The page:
Elwes, Henry John, 1846-1922 (traveller and botanist)
Found in 4 Collections and/or Records:
Scope and Contents Elwes writes that he will settle with the people of Shetland how many sheep to send and when. He also wants sheep from Fairisle and Foula. Balfour of Dawyck wants some sheep sent along with them, and Elwes asks Ewart if he knows of any place near Leith where the sheep could rest for a week en route. He writes that Wallace is hoping to get a grant to carry out cross-breeding experiments at the University and has suggested working together.
The letter is undated.
The letter is undated.
Dates: [c. June 1911]
Scope and Contents Elwes thanks Ewart for the draft of the application which he hopes to submit shortly. If Ewart can secure the grazing on the hill behind his farm, Elwes will send him 30 Shetland ewes. He will take the five sheep that are for sale for £9 and offers Ewart the Herdwick ram that Mr Howard of Greystoke is selling, if Ewart would like to try him with some Cheviot or Blackface ewes. He advises Ewart to get the printed results of experiments at the Cumberland Experimental Farm near Penrith.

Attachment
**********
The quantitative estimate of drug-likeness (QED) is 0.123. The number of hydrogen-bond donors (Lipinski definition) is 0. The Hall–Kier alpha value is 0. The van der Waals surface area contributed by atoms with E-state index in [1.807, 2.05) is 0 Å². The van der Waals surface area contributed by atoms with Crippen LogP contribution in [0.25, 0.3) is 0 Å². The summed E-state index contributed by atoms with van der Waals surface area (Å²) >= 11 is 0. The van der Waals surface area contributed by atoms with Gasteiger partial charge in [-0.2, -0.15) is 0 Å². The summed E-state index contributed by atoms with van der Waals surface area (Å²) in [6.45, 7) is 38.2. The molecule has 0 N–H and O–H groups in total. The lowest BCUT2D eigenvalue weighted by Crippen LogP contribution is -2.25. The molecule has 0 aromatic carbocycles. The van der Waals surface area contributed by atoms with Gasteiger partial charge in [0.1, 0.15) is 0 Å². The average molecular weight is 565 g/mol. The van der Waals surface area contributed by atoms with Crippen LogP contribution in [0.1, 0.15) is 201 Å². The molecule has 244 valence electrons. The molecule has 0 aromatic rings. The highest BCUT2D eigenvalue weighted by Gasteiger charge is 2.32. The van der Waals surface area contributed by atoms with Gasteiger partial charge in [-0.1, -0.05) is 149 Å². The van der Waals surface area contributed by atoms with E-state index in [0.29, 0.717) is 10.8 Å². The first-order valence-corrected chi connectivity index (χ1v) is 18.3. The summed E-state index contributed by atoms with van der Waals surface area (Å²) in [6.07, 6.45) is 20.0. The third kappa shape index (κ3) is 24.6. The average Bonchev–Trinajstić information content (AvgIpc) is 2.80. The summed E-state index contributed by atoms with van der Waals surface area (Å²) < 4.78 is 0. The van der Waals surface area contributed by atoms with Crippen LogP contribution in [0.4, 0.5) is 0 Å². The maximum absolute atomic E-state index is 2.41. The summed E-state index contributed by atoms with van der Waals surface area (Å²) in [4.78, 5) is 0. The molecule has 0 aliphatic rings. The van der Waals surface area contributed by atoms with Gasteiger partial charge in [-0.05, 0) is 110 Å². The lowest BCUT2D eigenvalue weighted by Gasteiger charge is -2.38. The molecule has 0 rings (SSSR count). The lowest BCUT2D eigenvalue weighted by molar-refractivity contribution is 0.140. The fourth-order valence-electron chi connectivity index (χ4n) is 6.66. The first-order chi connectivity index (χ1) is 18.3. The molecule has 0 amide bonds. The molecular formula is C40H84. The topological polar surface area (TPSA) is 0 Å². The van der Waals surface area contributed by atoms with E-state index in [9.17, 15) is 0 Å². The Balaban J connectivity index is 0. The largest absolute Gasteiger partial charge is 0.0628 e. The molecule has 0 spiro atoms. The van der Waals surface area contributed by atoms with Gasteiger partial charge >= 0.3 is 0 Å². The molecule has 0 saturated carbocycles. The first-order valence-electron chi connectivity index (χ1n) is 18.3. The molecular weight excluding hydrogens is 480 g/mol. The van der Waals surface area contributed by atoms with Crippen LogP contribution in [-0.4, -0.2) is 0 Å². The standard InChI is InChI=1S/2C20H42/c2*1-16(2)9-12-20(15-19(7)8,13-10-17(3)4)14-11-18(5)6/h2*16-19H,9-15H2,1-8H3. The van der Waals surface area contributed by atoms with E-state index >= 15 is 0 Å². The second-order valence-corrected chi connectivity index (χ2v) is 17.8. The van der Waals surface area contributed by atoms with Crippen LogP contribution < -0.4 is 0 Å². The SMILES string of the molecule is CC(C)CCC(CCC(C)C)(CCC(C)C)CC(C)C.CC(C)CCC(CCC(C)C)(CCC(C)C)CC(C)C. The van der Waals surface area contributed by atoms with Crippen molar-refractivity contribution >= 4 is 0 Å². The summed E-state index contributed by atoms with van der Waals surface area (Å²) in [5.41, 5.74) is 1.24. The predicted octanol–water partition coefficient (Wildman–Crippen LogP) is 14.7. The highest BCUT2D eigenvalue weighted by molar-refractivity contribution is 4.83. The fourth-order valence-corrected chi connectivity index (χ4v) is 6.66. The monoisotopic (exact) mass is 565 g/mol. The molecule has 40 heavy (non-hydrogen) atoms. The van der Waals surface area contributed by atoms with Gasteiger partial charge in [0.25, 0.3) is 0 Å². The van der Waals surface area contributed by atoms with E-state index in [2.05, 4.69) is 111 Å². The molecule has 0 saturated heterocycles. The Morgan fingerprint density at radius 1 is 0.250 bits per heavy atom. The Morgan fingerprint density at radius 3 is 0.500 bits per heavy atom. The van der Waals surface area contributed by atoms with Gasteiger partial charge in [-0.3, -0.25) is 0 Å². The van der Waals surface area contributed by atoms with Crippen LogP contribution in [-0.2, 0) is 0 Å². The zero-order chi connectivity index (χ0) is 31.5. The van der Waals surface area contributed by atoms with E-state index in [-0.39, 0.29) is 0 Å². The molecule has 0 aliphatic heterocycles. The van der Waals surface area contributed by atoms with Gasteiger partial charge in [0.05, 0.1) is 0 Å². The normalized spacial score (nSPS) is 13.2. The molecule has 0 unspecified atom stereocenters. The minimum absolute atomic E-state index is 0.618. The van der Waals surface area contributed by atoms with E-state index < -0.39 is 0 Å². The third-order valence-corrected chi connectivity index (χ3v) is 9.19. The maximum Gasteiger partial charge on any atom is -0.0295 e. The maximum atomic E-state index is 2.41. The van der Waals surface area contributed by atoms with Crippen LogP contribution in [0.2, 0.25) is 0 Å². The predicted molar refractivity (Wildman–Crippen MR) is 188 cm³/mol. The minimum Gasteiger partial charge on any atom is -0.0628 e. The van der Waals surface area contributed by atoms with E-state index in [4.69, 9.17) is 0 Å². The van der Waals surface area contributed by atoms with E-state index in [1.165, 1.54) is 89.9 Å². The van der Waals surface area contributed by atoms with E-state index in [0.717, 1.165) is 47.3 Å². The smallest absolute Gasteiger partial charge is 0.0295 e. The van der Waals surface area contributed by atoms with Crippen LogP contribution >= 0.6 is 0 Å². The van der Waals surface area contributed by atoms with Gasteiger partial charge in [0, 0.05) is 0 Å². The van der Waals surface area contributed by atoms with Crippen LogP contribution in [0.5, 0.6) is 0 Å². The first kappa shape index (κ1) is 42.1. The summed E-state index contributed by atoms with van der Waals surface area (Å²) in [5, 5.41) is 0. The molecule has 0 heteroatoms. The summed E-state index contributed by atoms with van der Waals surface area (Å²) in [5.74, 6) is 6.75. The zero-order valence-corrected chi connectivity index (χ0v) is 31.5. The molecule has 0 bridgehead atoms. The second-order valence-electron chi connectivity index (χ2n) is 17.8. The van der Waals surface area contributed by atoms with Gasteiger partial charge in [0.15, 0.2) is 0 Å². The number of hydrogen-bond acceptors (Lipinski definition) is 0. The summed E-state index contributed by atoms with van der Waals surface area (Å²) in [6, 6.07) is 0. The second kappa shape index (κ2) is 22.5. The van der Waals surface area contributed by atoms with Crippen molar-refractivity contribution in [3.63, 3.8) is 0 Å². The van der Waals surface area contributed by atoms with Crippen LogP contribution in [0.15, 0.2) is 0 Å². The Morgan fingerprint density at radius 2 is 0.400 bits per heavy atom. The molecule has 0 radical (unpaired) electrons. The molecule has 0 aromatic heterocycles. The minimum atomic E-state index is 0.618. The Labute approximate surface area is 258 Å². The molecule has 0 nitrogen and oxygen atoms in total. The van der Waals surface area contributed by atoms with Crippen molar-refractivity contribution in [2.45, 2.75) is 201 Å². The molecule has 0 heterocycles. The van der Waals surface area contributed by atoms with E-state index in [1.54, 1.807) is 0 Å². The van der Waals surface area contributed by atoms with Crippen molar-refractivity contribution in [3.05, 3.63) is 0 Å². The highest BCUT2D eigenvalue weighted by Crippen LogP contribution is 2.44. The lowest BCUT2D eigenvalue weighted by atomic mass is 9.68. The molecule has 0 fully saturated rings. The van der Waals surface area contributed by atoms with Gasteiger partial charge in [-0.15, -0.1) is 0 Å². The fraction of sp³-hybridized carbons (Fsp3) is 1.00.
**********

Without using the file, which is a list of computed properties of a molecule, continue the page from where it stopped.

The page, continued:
Dates: 20 September 1911
Scope and Contents Elwes writes that he has been invited to the Blackface Sheep Breeders' Association meeting in Perth. He does not think wild sheep could be used in the improvement of British wool. He is also doubtful whether a cross between a Blackface and Soay sheep would be able to withstand the climate of the West Highlands, or whether the lower quality of their meat and wool would render the experiment worthwhile. He believes the Blackface-Cheviot or Blackface-Shetland cross would be preferable and would...
Dates: 13 August 1920
Scope and Contents Elwes writes that he is sending some remarks about the report of the Committee on wool, of which Ewart was chiefly the author. Elwes believes that the Committee fails to realise that with the possible exception of the Merino and Shetland, wool is of minor importance to the breeder, and that no definite type of wool suitable for any specified purpose is indicated. He does not feel that the Welsh farm or Fochabers are suitable for experiments on crossing because they are low country farms.
Dates: 02 March 1922